* Posts by Number6

2063 posts • joined 10 Jun 2009

systemd'oh! DNS lib underscore bug bites everyone's favorite init tool, blanks Netflix

Number6
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Re: And this is why Linux will NEVER be a useable desktop OS

Fail - had it been Windows then there would have been an unexplained issue/bug until MS had gotten around to issuing a fix, no easy way to make it work until that time. The workaround to rebuild without libidn2 is a temporary fix for those who know how to do it, everyone else can wait for it to be patched next time they apply updates, exactly the same as with the other desktop OS.

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Number6
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Re: That what happens...

I blame them for including the resolver stuff in systemd rather than just giving users (or system packagers, more usually) the option of using whichever DNS program they want to do the job.

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Expect the Note 8 to break the bank (and your wallet)

Number6
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Bigger Pockets

In more than one sense of the phrase, too. I still have a Galaxy 4 because it fits in my pocket comfortably. The newer stuff is getting stupidly big, I want a phone, not a bloody tablet. It's sort of the opposite of when the pre smart-era phones were getting smaller and smaller.

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Number6
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Re: Extra buttons

Even with a touch screen for dialling purposes, it's been a long time since I used my Dictaphone.

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US vending machine firm plans employee chip implant scheme

Number6
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Re: Not a good plan?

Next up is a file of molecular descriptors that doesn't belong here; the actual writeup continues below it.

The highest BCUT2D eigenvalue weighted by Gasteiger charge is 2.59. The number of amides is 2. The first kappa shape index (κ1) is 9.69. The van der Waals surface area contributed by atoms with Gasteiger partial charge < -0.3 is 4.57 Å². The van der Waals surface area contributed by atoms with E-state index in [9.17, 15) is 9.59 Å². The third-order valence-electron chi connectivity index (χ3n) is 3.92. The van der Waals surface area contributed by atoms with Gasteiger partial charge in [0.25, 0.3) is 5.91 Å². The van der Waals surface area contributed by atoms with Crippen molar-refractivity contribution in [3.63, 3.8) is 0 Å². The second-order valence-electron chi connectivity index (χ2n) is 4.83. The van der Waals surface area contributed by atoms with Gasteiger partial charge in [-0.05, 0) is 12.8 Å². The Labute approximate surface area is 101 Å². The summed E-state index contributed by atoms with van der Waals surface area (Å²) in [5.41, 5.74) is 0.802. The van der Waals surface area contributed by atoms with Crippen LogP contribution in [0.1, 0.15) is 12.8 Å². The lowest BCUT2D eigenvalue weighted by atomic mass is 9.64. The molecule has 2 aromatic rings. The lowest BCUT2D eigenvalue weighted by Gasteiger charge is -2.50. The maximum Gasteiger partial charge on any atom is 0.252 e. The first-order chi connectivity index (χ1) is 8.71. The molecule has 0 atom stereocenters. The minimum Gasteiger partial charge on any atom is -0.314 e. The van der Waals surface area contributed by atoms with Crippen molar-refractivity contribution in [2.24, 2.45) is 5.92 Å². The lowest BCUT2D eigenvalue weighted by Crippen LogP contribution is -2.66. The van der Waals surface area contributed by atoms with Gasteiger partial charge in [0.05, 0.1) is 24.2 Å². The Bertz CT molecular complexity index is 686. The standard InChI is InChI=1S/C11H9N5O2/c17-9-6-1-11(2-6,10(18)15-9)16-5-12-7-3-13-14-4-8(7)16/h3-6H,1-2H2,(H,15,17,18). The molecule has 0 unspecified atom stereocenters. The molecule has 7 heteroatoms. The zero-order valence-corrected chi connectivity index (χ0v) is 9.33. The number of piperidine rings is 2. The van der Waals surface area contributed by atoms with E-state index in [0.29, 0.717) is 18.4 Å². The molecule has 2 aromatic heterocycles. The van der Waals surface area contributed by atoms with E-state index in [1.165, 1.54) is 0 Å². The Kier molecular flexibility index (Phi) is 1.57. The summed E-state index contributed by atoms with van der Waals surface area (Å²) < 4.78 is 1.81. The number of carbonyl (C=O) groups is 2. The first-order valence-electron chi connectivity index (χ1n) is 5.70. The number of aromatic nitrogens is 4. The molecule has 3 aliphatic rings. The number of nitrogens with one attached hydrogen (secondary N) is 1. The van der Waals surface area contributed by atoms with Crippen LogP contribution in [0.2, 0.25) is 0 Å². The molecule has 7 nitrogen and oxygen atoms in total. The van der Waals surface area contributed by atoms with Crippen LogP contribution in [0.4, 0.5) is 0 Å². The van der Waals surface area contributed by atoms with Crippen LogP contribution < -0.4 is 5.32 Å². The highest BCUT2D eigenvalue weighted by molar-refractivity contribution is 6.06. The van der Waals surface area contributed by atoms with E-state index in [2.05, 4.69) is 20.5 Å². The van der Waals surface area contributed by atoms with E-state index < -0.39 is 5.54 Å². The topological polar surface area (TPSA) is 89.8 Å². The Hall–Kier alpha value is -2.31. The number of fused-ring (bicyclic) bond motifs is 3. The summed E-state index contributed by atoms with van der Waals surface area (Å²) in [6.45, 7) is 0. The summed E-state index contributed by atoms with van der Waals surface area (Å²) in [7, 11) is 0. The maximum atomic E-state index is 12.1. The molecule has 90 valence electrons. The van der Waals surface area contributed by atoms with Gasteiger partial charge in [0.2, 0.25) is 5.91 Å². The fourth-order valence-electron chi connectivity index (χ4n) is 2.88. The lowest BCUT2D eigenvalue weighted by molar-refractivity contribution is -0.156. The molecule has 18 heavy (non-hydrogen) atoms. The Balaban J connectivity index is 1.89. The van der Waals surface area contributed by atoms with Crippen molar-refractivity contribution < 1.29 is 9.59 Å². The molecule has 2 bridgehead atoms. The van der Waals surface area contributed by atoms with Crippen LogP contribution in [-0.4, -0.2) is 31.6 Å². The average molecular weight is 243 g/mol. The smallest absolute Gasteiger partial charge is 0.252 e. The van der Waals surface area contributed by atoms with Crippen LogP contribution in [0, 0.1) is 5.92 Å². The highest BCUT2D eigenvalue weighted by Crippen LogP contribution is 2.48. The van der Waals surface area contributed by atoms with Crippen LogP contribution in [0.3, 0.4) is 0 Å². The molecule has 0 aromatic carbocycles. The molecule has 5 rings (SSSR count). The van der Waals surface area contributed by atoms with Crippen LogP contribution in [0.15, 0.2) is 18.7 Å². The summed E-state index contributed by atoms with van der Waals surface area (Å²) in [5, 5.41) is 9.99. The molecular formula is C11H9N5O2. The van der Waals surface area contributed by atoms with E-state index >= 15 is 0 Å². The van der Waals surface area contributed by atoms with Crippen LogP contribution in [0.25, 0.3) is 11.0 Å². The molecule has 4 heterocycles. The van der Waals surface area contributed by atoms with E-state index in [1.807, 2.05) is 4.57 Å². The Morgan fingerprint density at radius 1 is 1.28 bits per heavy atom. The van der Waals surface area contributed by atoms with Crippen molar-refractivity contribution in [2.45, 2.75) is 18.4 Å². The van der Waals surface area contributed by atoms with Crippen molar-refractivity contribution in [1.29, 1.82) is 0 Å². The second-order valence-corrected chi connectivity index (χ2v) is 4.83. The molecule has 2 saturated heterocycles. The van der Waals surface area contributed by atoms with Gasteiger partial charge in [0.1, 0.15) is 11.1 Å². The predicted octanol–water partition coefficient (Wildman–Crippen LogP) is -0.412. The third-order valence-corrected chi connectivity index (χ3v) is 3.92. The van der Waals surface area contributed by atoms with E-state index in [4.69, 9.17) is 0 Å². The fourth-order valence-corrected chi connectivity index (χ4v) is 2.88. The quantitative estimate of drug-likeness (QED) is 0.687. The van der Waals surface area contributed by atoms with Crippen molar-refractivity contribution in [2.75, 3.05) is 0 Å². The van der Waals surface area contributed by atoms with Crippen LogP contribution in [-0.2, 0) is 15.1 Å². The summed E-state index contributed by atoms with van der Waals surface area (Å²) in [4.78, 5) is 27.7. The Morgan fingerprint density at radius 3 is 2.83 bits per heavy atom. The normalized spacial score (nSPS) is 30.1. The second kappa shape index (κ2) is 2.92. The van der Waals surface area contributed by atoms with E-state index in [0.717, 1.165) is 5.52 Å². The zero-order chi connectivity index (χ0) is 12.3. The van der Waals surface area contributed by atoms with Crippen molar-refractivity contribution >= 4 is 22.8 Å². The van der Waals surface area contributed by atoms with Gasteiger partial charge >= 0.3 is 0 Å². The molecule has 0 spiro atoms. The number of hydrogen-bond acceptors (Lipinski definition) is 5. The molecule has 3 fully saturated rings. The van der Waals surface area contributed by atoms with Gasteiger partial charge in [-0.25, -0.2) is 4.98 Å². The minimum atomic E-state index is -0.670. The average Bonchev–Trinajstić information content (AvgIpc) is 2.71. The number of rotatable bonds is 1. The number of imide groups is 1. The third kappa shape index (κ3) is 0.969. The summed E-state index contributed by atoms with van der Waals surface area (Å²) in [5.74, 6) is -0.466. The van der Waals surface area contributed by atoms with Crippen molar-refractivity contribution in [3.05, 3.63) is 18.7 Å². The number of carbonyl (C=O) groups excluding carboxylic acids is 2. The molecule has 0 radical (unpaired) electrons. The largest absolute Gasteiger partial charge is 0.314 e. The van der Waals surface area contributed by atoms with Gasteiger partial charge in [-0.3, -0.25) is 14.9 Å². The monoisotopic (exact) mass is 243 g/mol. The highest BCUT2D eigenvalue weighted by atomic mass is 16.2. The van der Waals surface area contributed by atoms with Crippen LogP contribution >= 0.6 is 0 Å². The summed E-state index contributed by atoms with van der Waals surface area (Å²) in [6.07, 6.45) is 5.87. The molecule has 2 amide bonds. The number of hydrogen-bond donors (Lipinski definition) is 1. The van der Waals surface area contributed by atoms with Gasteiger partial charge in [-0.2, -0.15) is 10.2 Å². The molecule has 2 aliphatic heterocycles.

For a limited value thing it's probably safe, but what about when it's worth the thieves mugging a person and chopping off the RFID-equipped hand to go get something worth a lot more? I remember El Reg doing an article on a Mercedes owner who lost a finger so the thieves could activate the scanner on his expensive Merc.

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Al Capone was done for taxes. Now Microsoft's killing domain-squatters with trademark law

Number6
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I think there's precedent for such things being allowed. It's clearly not attempting to masquerade as the trademark owner and I think courts have taken the view that it's a useful outlet for complaints. Some [...]sucks domains have been bought for lots of money by the trademark owners before now as the only way they could take them down.

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Disneyland to become wretched hive of scum and villainy

Number6
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Are you sure it's not the same tune with a bunch of bum notes each time?

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.. ..-. / -.-- --- ..- / -.-. .- -. / .-. . .- -.. / - .... .. ... then a US Navy fondleslab just put you out of a job

Number6
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However, it can be superior to other methods because it limits electronic emissions and can be used in an emergency systems crash or after an electromagnetic pulse event.

So what happens when the EMP takes out the fondleslab? A working hand/arm combination and Mk 1 eyeball coordinated with a human brain can still get something to work even after that.

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Jesus walks away after 7,000lb pipe van incident

Number6
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Talking of peculiar; a segment of a pipe is just a pipe, shirley ?

Depends on how long it is. A really short piece of pipe is usually called a washer.

And stop calling...

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Hey, remember that monkey selfie copyright drama a few years ago? Get this – It's just hit the US appeals courts

Number6
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Re: Just sayin'

It doesn't allow them to count as passengers in carpool lanes though.

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Ubuntu Linux now on Windows Store (for Insiders)

Number6